TORONTO - Canadian auto sales climbed in April to their highest levels for the month since before the recession.
Sales last month totalled 178,703 vehicles, up four per cent from 171,807 a year ago, according to data compiled by DesRosiers Automotive Consultants.
The gains were boosted by truck sales, which climbed 6.7 per cent to 101,034 from 94,714, while car sales increased 0.7 per cent to 77,669 from 77,093.
"Looking across the industry, the overall picture was one of relatively solid growth in April, with a few notable exceptions," said DesRosiers, noting that Volvo and Mini posted double-digit declines.
Ford Motor Company of Canada Ltd. sold 27,342 vehicles in April, down from a year ago but still enough to best the results from the other big U.S. automakers.
Ford said the April sales were down two per cent from a year ago when it sold 27,907 vehicles.
Ford Canada president Dianne Craig said fuel economy is more important than ever to customers.
"Ford customers have the power to choose a vehicle that suits their fuel economy needs and we are thrilled to see that the sales of our hybrid lineup increased last month," Craig said.
"Additionally, we are pleased to see continued growth in Lincoln, and that the MKZ and MKZ Hybrid are resonating with the premium luxury buyer."
Total car sales by Ford grew more than four per cent to 7,428, up from 7,098 a year ago, while truck sales slipped to 19,914 from 20,809 in April 2013.
Chrysler Canada posted a six per cent increase in sales for April compared with a year ago, but fell just short of the Ford results for the month.
The automaker said it sold 27,212 vehicles in April, up from 25,745 in the same month last year, as strong truck and Jeep sales offset a sharp drop in car sales.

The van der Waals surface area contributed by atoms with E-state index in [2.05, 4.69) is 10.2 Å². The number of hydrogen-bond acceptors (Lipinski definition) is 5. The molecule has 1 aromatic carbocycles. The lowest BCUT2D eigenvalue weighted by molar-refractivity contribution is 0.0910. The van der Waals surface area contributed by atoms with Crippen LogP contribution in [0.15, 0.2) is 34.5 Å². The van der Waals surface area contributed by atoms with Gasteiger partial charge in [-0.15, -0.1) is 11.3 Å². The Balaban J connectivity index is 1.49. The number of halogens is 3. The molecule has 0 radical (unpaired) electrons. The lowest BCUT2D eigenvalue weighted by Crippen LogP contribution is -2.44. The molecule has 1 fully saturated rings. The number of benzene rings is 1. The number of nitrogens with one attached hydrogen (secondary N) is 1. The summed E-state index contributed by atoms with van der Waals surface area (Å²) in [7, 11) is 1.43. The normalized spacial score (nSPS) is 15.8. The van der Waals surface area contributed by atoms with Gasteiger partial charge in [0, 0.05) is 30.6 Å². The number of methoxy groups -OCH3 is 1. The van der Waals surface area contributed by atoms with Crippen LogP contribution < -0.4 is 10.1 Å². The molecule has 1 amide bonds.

"This monthâ€™s results marked the best April sales on record at Chrysler Canada in the last quarter of a century," said Dave Buckingham, Chrysler Canada's chief operating officer.
The automaker says its truck sales totalled 24,229, up 22 per cent from 19,865, a year ago. Car sales at Chrysler plunged to 2,983 from 5,880 in April 2013.
Meanwhile, General Motors of Canada posted a 1.5 per cent overall increase to 25,435 vehicles sold for April, up from 25,071 a year ago, helped by its car sales.
GM's car sales increased nearly six per cent to 8,757 compared with 8,277 a year ago. GM truck sales edged lower to 16,678 from 16,794.
Among the Japanese automakers, Toyota Canada Inc. led the way with 20,663 vehicles sold in April, up 2.9 per cent from 20,089 in April 2013 as sales of cars gained 1.5 per cent and trucks climbed 4.5 per cent.
"Our popular portfolio of new car and truck offerings continued to gain sales strength through April," said Larry Hutchinson, vice-president of sales at Toyota Canada.
By division, Toyota sales were up 2.9 per cent at 18,527, while Lexus sales were up 7.1 per cent at 1,628. Scion sales fell 9.4 per cent to 508.
Honda Canada reported the combined sales of its Honda and Acura divisions totalled 15,667, up two per cent from 15,343 a year ago.
The increase came as Honda sales were up three per cent at 13,687, while Acura sales in April slipped five per cent lower to 1,980.
Nissan Group sales posted an overall gain of nearly 30 per cent for April as they totalled 10,489, up from 8,078. Nissan sales rose to 9,576 from 7,416, while sales at its luxury Infiniti brand climbed to 913 from 662.